Green and Smart Homes
It seems like every week we hear about a new tech innovation designed to streamline your world and, often, pad your wallet. Green and smart homes have become increasingly appealing in recent years with one survey reporting that 81% of buyers are more likely to buy a home if smart home products are already installed. Plus, many smart features are green-friendly – you can achieve a smart AND green home with a few modifications reaping the monthly savings yourself or adding significant value to a potential buyer.
So, what exactly is a smart home? Most definitions say smart homes use connected devices that are controlled from one central location like a tablet, laptop, smartphone or console. Smart home products are flooding into Canadian households at record speeds, connecting almost everything from locks to thermostats, refrigerators, lightbulbs and smart assistants. Smart homes will net more in your pocket with sales data showing that installing at least three high-tech products has the potential to increase your sale price.
The easiest way to start – and the most appealing to buyers – is with your thermostat. Units that control your home’s heating and cooling by learning the behaviours of the occupants and adjusting temperatures accordingly are relatively inexpensive and are cost-saving in the long run. Other simple additions are smart smoke and CO2 detectors. The value is evident from the safety aspect, giving you the ability to monitor yourself when away from home, and the tech is smart enough to know the difference between your burning toast and a house fire, saving needless alarms.
Other items buyers identified as desirable smart features were solar roof tiles, home battery packs (to store extra energy) and security devices including doorbells & built-in cameras. And how much extra are buyers willing to pay for a smarter home? Millennials said they would take on a 20% larger mortgage payment for the features. Half of Canadians said they would pay $5,000 more for a smart home with 5% reporting they would pay $10,000 more. And 2021 stats on the smart home market indicated a growth in the sector of 25.3% between 2021 and 2026.
As for value, let’s talk about some of the savings you yourself can benefit from after installing certain smart products. According to an article I recently read, smart appliances, like dishwashers programed to run when electricity is cheapest, will save you 2%-9% of total energy costs. Outlets that control when the appliances run to prevent waste and phantom power draw could save you up to $200 per year. You can expect savings of approximately 12% on heating and 15% on cooling by installing a smart thermostat. And take advantage of discounts of up to 20% on insurance for having smart doorbells and locks.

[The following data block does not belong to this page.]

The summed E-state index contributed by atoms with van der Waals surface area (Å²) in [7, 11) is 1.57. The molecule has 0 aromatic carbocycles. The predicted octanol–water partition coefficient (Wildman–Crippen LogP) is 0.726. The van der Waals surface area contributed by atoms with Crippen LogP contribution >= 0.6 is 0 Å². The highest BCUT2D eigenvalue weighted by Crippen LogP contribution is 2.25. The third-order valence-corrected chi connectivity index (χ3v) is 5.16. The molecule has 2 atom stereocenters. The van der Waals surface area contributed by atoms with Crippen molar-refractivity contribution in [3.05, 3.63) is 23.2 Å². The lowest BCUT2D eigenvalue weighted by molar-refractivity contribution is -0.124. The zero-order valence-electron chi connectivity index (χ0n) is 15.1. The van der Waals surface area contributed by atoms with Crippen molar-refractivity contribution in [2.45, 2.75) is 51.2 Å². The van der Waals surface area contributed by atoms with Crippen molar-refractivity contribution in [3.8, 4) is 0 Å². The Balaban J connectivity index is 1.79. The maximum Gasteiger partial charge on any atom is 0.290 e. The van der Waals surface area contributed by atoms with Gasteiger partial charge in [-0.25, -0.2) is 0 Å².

As I mentioned earlier, some of the smart installations are also considered “green” – another home feature very desirable with the current demographic of buyers. According to the TD Canada Trust Green Home Poll, Canadians in general see the value in an environmentally friendly home with 72% saying the would be willing to pay more for green features. The top motivations for those willing to pay more for a green home were cost saving on energy bills (77%), health benefits (43%) and reducing their environmental impact (42%).
The poll also showed that environmentally friendly home renovations and upgrades are popular with Canadians, revealing that 27% of Canadians have done or are planning to do a green renovation and another 29% said they would like to go green but don’t know where to start.
The Canadian and Albertan governments have offered homeowners green rebates for sustainable renovations through various programs over the years with the current federal one being the Canada Greener Homes Grant. Though I have to say that, in my opinion, the grant program has guidelines that make a rebate unrealistic for the average homeowner. You need to spend a ridiculous amount of money for the smallest rebate so don’t count on programs to fund your green dreams.
The top two energy-saving projects Canadians completed, according to the study, were replacing existing light fixtures/bulbs and replacing/upgrading windows. Other popular green improvements were applying weather-stripping and caulking to stop drafts and replacing kitchen appliances with more energy-efficient models.
Some food for thought for those thinking about doing some smart or green upgrades or looking for ways to increase their profit in a sale – and don’t forget, I’m here anytime with suggestions for the best bang-for-your-buck renovations. Visit me on Facebook and Google!